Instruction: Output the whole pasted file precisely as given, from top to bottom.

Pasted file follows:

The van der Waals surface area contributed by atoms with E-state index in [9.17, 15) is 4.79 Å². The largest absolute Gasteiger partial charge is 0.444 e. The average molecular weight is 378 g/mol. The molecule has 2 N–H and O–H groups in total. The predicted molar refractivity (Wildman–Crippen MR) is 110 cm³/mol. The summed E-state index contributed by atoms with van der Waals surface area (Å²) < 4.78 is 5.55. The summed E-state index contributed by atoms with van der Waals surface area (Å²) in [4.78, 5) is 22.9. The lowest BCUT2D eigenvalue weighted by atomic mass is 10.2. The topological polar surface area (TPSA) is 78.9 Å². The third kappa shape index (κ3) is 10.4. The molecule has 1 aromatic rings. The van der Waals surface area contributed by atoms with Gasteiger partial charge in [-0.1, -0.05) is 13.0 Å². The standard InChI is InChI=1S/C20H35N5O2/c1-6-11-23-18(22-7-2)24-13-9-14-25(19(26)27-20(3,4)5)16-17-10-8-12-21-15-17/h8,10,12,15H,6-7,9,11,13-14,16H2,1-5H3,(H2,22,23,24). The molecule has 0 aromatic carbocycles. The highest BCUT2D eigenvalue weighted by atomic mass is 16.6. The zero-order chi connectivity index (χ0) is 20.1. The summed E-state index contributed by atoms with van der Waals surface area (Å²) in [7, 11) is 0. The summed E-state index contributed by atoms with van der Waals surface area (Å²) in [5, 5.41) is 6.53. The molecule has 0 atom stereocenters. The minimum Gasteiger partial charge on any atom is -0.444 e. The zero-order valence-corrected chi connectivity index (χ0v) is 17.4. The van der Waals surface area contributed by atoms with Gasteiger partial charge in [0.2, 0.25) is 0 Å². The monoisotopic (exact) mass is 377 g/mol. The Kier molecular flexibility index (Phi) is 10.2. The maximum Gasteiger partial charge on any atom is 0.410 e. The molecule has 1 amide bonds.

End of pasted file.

The van der Waals surface area contributed by atoms with E-state index in [9.17, 15) is 4.79 Å². The largest absolute Gasteiger partial charge is 0.444 e. The average molecular weight is 378 g/mol. The molecule has 2 N–H and O–H groups in total. The predicted molar refractivity (Wildman–Crippen MR) is 110 cm³/mol. The summed E-state index contributed by atoms with van der Waals surface area (Å²) < 4.78 is 5.55. The summed E-state index contributed by atoms with van der Waals surface area (Å²) in [4.78, 5) is 22.9. The lowest BCUT2D eigenvalue weighted by atomic mass is 10.2. The topological polar surface area (TPSA) is 78.9 Å². The third kappa shape index (κ3) is 10.4. The molecule has 1 aromatic rings. The van der Waals surface area contributed by atoms with Gasteiger partial charge in [-0.1, -0.05) is 13.0 Å². The standard InChI is InChI=1S/C20H35N5O2/c1-6-11-23-18(22-7-2)24-13-9-14-25(19(26)27-20(3,4)5)16-17-10-8-12-21-15-17/h8,10,12,15H,6-7,9,11,13-14,16H2,1-5H3,(H2,22,23,24). The molecule has 0 aromatic carbocycles. The highest BCUT2D eigenvalue weighted by atomic mass is 16.6. The zero-order chi connectivity index (χ0) is 20.1. The summed E-state index contributed by atoms with van der Waals surface area (Å²) in [7, 11) is 0. The summed E-state index contributed by atoms with van der Waals surface area (Å²) in [5, 5.41) is 6.53. The molecule has 0 atom stereocenters. The minimum Gasteiger partial charge on any atom is -0.444 e. The zero-order valence-corrected chi connectivity index (χ0v) is 17.4. The van der Waals surface area contributed by atoms with Gasteiger partial charge in [0.2, 0.25) is 0 Å². The monoisotopic (exact) mass is 377 g/mol. The Kier molecular flexibility index (Phi) is 10.2. The maximum Gasteiger partial charge on any atom is 0.410 e. The molecule has 1 amide bonds.